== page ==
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Milk Run (The Cereal Killer Remix)

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Cougar disappears on a milk run. Literally. One of the things Aisha has come to understand, if not fully appreciate, was the way each of the men she's found herself tied to had bizarre quirks that everyone else just accepts. Like Cougar's cereal addiction. When it was available he'd eat it for two meals out of three and no one else was allowed to finish off a carton of milk. The food rules were simple; don't eat Jensen's Twizzlers, don't drink the last of Clay's coffee, don't even think about touching Pooch's peanut butter, don't touch Cougar's cereal but don't complain if he touches yours, and under no circumstances finish off the last of the milk. Everything else in the kitchen was a free-for-all regardless of who bought it.

The rules were simple, straightforward, and didn't apply to her things apparently. She knew she wasn't supposed to finish a carton, but she'd been pissed that someone, once again, finished off her bottle of ranch dressing. If she couldn't be guaranteed ranch then there was no way in hell Cougar could be guaranteed milk. She hadn't understood that Cougar wouldn't wait until morning to go to the grocery store instead of driving off in the middle of the night to find someplace open and selling milk.

( “You know that's Cougar, right?” Pooch doesn't look up from the engine pieces he's got spread out on the table, but Aisha knows he's paying close attention to her.

She shrugs, just to prove she doesn't care and reaches for a glass, “I bought it.”

Pooch snorts, “Like that has anything to do with it. Last of the milk goes to Cougar.”

“He'll live,” She says dryly as she pours every last drop into her cup.)

It takes a week for Jensen to run down the security footage of every damn little convenience store and gas station between their middle-of-nowhere and Las Vegas. It's impressive how many men went into taking Cougar down. The fight shows more than that though, it shows that this isn't Max. Not even close because Max would've been better prepared for Cougar. There would have been better fighters and there certainly wouldn't have been the man standing in the background looking nervous. Eventually the man in the back shoots a tranq dart into Cougar and that cinches everything as far as she's concerned.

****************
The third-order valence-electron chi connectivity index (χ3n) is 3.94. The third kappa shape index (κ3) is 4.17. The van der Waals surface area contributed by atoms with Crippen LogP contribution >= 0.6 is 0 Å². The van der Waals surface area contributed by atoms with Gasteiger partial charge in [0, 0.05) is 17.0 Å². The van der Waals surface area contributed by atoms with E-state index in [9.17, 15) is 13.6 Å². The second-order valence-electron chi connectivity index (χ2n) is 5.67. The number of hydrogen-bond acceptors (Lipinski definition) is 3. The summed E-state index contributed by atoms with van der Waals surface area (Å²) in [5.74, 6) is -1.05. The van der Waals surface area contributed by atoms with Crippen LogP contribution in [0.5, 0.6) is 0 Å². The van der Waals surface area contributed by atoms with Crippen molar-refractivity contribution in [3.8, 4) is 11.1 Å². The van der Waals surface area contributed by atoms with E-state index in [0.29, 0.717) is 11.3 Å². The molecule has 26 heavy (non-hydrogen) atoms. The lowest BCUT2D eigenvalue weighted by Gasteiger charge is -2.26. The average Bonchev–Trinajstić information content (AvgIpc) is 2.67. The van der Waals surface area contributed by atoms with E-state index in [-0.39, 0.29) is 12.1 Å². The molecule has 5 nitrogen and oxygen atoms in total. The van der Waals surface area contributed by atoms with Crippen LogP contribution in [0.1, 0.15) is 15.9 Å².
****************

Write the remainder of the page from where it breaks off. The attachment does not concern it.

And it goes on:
She's been involved with enough underground fight clubs to recognize a “recruitment” when she sees one. Even one as sloppy as this was. She doesn't expect the sharp burst of shame that goes through her thinking about those clubs though. The stupid American soldiers and tourists that she lured into capture in cities all across Europe weighing heavily all of a sudden.

(“Come on soldier-boy, you're not worried about me are you?” She bates her eyelashes and plays up how drunk she is as she walks around the corner into an alley. She rolls her eyes as the man comes after her and one sucker punch later she's calling for pick up.)

Even if she has to struggle to look them in the eyes as she explains, her past gives them the connections they need. It takes a few days to track down one of her old contacts in Vegas without him knowing someone is looking, but from there it's just a matter of making a convincing run-in.

(“Aisha?” The voice calls out behind her, the question clear in the tone, like the owner isn't sure it's really her.

She doesn't sigh in relief as Romero calls out behind her, but it's close. She'd been walking past him, just in his line of sight, for the past two days. It's almost embarrassing how long it took him to notice. Instead she turns around and smiles brightly, “Romero! What are you doing here?”)


Easy as one, two, three, and she's got a job at fight recruitment again. She gets a tour of the facility that same day and a look at who she'll be working with. Romero just sighs are her expression and tells her to that she's a god send. Lure them in and knock them out is the name of the game. Not that she needs to knock Jensen out to get him in.

(“We're going to need someone on the inside,” Aisha says as she walks through the door after her tour.

Clay glares, “We have you.”

“I can't get close to Cougar,” She sits down on the couch and lets out the growl of frustration she's been holding in all day. “The pens where they keep the fighters are too well guarded for us to break him out of there. It's going to have to be in the fight ring.”

“High roller or another fighter?” Jensen says, perking up slightly from the dark cloud that's been over him since Cougar went missing.)

It's almost a bit underwhelming how well the rescue goes from there. The only complication is Cougar's apparent amnesia, but Jensen works around it. In a rather surprising manner, but it works as a good distraction on top of everything else so she isn't going to complain. Instead she waits for the regret of lost contacts to come, but it never does. Her name is less than dirt in that particular circle now and it feels surprisingly freeing.

Two months and a half a dozen safe houses later she's once again staring at the last of the milk. This time she smiles, just slightly, and reaches for one of Jensen's disgusting sodas. It's still better than the tap water. But her ranch hasn't mysteriously run out in the last two months either, so she'll live.